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The Chicken Scratch Quilt


Long ago (twenty-two years!) and far away, I was teaching weekly classes in a private home. We sewed from 10 - 4, with a break for lunch, which was always a delicious, elegantly presented meal - no brown bags allowed! I aspire to this still today in my monthly "Sewing Saturday in the Studio" classes, but have not quite accomplished it yet! Well, back to 2000 - my class had only about six regular attendees, which was just right for the size of the basement studio, but occasionally someone else would drop in to see what we were doing or to get questions answered. One of these visitors, Barbara, came one day with a bag of thirty-seven blue and white quilt squares - cross-stitch on gingham, which is called chicken-scratch embroidery. Barbara said that they were made by her mother in the 1970's. Barbara wanted to assemble the squares into a quilt to give to her granddaughter, but she really didn't know how to get started.




All the squares were clean and in excellent condition. Over the next week, I worked out a plan for the quilt, drew it out on graph paper with a pencil, ruler, and eraser (my favorite things!), figured out how much fabric she would need to buy to make the quilt, and gave her the plan at our next class.Then... never saw or heard from her again... until 2015! Barbara called me out of the blue and wanted to talk about putting the quilt together. Honestly, I had no recollection of the woman or the quilt squares! But I thought "This sounds interesting, let's see how it goes!" So, we arranged to meet, and she brought the squares and all of the fabric that she had purchased for the quilt, plus another old top that needed to be finished (but that is a story for another time)... but no graph paper plan! When I saw the squares, a dim light came on in my memory, and I knew that somewhere, sometime, in the past, I had met her and seen those quilt squares. I tried to act like it was all fresh in my mind! But no graph paper plan... that was scary - with all of that fabric that went with the squares - what had I been thinking?!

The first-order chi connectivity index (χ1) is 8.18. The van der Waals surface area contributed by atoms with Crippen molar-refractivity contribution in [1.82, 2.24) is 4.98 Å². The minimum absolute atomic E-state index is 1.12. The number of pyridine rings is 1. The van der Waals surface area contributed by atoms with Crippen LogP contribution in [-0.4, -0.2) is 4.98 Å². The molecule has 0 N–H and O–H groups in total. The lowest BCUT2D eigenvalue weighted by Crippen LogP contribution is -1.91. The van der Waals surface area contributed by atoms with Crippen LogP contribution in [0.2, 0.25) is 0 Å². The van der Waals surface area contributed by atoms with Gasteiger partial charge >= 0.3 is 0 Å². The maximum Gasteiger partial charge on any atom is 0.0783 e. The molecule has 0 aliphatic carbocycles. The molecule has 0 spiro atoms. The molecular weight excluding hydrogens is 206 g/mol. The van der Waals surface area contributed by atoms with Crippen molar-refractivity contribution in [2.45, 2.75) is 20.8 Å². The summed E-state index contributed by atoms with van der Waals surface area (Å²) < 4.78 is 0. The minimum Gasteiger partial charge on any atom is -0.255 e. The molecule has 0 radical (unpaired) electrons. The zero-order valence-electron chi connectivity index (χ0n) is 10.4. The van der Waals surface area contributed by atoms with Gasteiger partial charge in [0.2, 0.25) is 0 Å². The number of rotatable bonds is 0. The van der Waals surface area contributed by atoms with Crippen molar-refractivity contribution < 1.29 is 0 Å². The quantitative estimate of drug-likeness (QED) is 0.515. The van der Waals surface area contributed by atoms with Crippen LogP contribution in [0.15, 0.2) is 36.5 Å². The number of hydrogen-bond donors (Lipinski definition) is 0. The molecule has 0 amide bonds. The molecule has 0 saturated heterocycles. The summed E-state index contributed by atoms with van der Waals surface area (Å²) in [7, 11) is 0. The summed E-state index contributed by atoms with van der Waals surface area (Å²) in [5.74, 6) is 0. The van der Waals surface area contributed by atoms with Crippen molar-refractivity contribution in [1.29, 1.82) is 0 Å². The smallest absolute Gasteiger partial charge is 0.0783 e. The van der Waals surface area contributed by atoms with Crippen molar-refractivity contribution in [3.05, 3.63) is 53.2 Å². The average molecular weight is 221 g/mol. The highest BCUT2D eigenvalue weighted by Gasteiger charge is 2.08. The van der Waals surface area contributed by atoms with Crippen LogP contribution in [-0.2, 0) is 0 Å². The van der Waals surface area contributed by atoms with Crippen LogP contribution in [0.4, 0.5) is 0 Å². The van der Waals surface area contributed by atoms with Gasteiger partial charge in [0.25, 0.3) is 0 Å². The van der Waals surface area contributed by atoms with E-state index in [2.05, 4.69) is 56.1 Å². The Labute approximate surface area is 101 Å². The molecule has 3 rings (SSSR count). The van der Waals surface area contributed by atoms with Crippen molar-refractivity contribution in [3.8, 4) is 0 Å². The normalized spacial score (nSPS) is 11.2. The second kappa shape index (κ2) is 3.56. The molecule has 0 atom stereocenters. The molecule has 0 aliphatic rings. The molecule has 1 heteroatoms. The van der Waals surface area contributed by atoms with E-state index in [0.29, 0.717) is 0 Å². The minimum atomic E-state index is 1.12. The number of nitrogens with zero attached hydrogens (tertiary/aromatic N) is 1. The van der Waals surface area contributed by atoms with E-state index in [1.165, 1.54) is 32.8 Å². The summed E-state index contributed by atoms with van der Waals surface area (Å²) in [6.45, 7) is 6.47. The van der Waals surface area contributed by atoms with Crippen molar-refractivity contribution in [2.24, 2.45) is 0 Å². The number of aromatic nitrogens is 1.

As usual, I just decided to work with what I had, and came up with another graph paper plan for a traditional six-by-six setting for the blocks with sashing, cornerstones, and borders. This was probably identical to the original plan, but now it was critical that it fit to the cut fabric amounts, fabric which had been purchased fifteen years ago, and was no longer available. I was hoping that I had allowed for a bit of leeway in the yardage. The plan vs. fabric math seemed to work out, even after pre-shrinking the fabric, so I started cutting and stitching. This was the only two-color quilt that I had ever made. I love the classic look of two-color quilts, but I found it a bit boring to work on!



I have overcome that now, though, by using many different shades and prints of a color, combining them all in each quilt block, and find that quite fascinating. In 2014, I was vending at Quilt Festival in Houston, and it was the year of the Ruby Jubilee. There was a special exhibit of only red and white quilts. Individually, they were beautiful, but together, they were truly stunning.



Next, it was time to quilt it! Back to the graph paper plan! Getting out my trusty pencil and eraser, I started drawing. I knew that I would only outline the star-in-a-star embroidered blocks, wanting them to have a nice puff and not wanting to snag the embroidery in any way. So I really only needed to work out the free-motion quilting for the sashing and borders. I wanted a very traditional look, so I turned to classic feathers for the design. I made a simple curved template which could be mirrored to create a wave design going diagonally across the quilt through the sashing strips, and traced it with an air-erasable marker on the quilt. Free-motion feathering is easier with a guideline, and it really doesn't matter to me if the number of feathers is not exactly the same on each section of the sashing, as long as the size and character of the feathers is fairly consistent.



To finish the project, I squared the quilt, made and applied the binding, put block #37 on the back of the quilt, created a label with names and dates, and had enough white fabric left to make a protective bag for the quilt. I was very pleased with how the quilt turned out, and Barbara and her granddaughter were over the moon with this lovely family heirloom!






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